thyme-and-garlic-roast-chickens

A good roast chicken is always satisfying. But a great roast chicken is out of this world. To take your chicken to the next level, you’ve got to make sure you’re avoiding the most common mistakes. From seasoning it right to nailing the cooking temperature, here’s how to get the most bang for your buck. Err, bird.

Thyme-and-Garlic-Roast Chicken. Photo: Ture Lillegraven

1. Don’t Settle for Conventional
Bargain birds from the supermarket may be cost-effective, but they’re seriously lacking in flavor. “Whenever possible, buy the best quality chicken you can find,” says Dawn Perry, Bon Appétit digital food editor. The difference between a pasture-raised bird and a feedlot chicken is huge. As Perry says, the better-quality bird actually tastes like, well, chicken.

2. Don’t Be Afraid to Season Aggressively
Not only does a nice coating of salt make chicken taste good, it helps render the skin a crackling golden-brown (more on crispy skin in rule no. 4). Season the entire chicken well with salt and pepper. Don’t forget the back of the bird, underneath the wings, between the thighs, and even inside the cavity. Other additions, like ground spices and finely chopped herbs, are at your discretion, but there’s something to be said for a simple salt-and-pepper bird. “I don’t always want the song and dance,” explains Perry. Bonus points for stuffing the chicken with aromatic ingredients, like chopped citrus, full sprigs of herbs, smashed garlic, and onion. As the bird cooks, the “stuffing” will infuse it with flavor from the inside-out.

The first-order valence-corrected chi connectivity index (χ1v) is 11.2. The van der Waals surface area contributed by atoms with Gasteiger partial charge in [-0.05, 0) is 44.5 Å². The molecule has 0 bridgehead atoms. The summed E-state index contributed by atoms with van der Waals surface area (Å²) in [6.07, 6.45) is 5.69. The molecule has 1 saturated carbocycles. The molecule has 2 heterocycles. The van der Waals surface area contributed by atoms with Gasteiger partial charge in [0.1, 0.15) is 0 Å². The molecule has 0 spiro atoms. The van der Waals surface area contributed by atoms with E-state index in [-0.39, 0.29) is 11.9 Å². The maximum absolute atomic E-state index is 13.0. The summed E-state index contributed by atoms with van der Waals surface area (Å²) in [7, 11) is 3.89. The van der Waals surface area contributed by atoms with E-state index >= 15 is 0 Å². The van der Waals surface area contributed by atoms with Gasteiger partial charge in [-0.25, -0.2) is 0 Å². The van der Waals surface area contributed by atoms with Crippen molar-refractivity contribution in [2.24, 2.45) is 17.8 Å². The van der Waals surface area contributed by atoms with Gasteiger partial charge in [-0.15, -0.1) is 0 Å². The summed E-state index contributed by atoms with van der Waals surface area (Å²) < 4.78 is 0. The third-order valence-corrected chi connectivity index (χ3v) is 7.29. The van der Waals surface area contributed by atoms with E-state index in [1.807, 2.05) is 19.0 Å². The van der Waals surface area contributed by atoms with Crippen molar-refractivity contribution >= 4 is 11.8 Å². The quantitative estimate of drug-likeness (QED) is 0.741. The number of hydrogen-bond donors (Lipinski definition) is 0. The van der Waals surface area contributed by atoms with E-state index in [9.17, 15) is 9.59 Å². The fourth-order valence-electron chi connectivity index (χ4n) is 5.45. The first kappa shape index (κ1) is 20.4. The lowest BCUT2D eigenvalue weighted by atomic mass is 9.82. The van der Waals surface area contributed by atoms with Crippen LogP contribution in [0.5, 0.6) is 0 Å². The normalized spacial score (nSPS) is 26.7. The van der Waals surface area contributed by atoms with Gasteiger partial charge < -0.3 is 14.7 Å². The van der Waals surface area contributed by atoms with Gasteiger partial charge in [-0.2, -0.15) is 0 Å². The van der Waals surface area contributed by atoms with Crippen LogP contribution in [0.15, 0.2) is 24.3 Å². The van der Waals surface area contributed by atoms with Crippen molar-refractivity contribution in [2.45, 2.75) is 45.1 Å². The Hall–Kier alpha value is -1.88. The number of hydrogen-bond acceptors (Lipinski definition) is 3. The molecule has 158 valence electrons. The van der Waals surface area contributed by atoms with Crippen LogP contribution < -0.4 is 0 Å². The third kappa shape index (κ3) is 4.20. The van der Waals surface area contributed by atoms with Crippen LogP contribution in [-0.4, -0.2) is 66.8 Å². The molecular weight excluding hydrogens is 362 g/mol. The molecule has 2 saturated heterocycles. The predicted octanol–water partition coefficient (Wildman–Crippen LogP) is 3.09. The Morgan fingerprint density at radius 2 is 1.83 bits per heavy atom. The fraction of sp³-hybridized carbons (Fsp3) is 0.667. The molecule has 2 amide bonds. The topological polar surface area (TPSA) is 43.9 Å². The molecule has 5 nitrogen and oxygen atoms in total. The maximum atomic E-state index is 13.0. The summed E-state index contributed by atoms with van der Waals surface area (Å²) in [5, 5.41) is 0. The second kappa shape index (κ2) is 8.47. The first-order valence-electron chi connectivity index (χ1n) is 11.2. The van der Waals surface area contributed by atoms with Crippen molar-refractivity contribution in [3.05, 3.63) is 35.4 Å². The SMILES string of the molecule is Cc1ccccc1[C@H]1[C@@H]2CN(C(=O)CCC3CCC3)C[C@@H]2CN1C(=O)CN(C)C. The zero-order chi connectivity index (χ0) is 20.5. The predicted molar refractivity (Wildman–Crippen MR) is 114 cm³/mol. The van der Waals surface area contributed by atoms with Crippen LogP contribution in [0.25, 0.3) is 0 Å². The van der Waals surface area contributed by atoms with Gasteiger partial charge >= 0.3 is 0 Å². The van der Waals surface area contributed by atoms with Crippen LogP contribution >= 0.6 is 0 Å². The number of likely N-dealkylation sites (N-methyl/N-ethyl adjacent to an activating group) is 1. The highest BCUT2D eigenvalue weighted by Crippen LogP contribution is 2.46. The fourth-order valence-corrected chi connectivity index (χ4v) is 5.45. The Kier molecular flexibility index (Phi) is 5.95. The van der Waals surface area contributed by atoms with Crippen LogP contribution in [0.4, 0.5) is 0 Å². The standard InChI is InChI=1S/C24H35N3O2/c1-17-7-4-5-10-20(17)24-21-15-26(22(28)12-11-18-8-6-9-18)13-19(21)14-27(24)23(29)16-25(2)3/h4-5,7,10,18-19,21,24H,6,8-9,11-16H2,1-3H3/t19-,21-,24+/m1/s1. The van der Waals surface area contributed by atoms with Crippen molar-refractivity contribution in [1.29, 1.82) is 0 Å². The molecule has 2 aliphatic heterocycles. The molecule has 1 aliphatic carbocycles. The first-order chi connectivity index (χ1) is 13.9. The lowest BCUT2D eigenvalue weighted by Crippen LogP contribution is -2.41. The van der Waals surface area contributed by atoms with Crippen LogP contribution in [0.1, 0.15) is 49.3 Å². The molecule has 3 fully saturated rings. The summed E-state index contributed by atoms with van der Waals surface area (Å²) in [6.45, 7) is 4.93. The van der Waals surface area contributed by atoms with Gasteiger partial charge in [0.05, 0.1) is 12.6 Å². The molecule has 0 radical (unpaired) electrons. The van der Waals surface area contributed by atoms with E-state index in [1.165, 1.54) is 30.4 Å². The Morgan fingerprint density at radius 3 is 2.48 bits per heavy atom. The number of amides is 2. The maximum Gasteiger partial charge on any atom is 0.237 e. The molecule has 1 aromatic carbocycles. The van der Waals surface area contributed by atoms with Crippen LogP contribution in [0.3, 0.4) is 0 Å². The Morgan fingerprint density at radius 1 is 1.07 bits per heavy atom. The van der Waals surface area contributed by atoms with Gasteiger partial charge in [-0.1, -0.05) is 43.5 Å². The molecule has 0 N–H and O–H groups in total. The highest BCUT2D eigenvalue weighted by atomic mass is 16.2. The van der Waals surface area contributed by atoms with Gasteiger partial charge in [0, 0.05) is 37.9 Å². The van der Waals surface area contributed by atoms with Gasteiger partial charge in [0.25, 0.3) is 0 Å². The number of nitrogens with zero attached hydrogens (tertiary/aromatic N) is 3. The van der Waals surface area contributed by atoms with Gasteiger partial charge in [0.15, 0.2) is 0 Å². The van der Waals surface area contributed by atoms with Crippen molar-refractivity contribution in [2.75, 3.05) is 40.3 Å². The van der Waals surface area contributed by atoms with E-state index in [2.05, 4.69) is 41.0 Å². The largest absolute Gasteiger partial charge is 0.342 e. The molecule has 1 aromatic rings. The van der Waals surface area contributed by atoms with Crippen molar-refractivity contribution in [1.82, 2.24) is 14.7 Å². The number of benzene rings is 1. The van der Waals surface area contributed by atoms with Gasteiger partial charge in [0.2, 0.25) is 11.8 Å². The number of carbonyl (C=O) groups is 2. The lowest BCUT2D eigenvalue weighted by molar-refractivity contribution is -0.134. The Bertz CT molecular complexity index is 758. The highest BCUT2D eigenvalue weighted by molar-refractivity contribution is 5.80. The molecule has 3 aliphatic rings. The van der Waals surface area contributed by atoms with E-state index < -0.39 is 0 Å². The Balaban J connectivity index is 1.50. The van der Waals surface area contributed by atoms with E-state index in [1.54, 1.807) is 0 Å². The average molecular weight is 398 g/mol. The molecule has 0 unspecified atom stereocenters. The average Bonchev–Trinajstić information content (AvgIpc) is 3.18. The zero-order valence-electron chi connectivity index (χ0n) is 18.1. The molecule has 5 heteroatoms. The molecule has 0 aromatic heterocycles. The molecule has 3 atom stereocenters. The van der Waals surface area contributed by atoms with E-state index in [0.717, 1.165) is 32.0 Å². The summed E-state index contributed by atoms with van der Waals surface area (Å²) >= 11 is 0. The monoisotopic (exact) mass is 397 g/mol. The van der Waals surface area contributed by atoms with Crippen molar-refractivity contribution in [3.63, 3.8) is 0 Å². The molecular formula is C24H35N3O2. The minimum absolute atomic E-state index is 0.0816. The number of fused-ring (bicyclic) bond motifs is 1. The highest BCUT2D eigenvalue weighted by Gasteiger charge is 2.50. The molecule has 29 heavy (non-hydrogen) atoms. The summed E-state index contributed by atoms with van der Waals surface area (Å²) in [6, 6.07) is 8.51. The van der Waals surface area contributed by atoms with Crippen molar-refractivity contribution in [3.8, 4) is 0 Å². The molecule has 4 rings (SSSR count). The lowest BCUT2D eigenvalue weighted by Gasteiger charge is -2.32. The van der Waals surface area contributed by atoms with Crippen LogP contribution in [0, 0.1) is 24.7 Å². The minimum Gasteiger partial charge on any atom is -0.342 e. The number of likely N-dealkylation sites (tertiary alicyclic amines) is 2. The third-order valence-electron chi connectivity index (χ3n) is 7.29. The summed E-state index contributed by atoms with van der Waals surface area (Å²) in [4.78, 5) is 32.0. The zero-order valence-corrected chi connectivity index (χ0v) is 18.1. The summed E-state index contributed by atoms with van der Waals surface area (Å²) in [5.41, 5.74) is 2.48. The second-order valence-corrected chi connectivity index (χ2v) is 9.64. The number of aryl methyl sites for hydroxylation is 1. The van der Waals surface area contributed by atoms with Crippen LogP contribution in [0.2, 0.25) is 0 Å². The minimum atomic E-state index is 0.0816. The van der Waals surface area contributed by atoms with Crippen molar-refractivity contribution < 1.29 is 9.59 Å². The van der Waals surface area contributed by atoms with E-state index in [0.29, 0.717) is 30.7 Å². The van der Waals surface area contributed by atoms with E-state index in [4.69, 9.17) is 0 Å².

3. Never Roast a Cold (or Soggy) Chicken
Before you put the chicken in the oven, give it time to come to room temperature. 30 to 45 minutes will do the trick. Taking the bird directly from the fridge to the fire will increase its roasting time and cook it unevenly. Another common mistake many home cooks make is not properly drying the chicken before roasting it. A damp bird makes for limp, soggy skin. There’s no need to rinse the chicken, says Perry. If your bird has been packed in plastic, simply remove it and place it on a paper towel-lined sheet tray. Thoroughly pat it dry, then proceed as normal. Many butcher shops keep their chickens unwrapped in temperature-controlled cases, so those are nicely dry by the time you cook it.

4. Choose Your Cooking Method
You have two options for roasting your chicken: low and slow or hot and fast. To make the right decision, you first have to decide what type of chicken you’re craving. For sticky, rotisserie-style skin with fall-apart meat, cook it at a low temperature for hours. This recipe for Faux-tisserie Chicken calls for three hours at 300˚—once you taste it, says Perry, you’ll agree that it’s time well-spent. If it’s burnished, crackling skin you’re after, cook the bird quickly at a high temperature. Our Skillet Roast Chicken jump-starts the process by getting a handsome sear on the stovetop in a pan (preferably cast-iron). Once the skin is golden, transfer the skillet to an …read more

Read more here:: Bonappetit Recipe Of The Day

      

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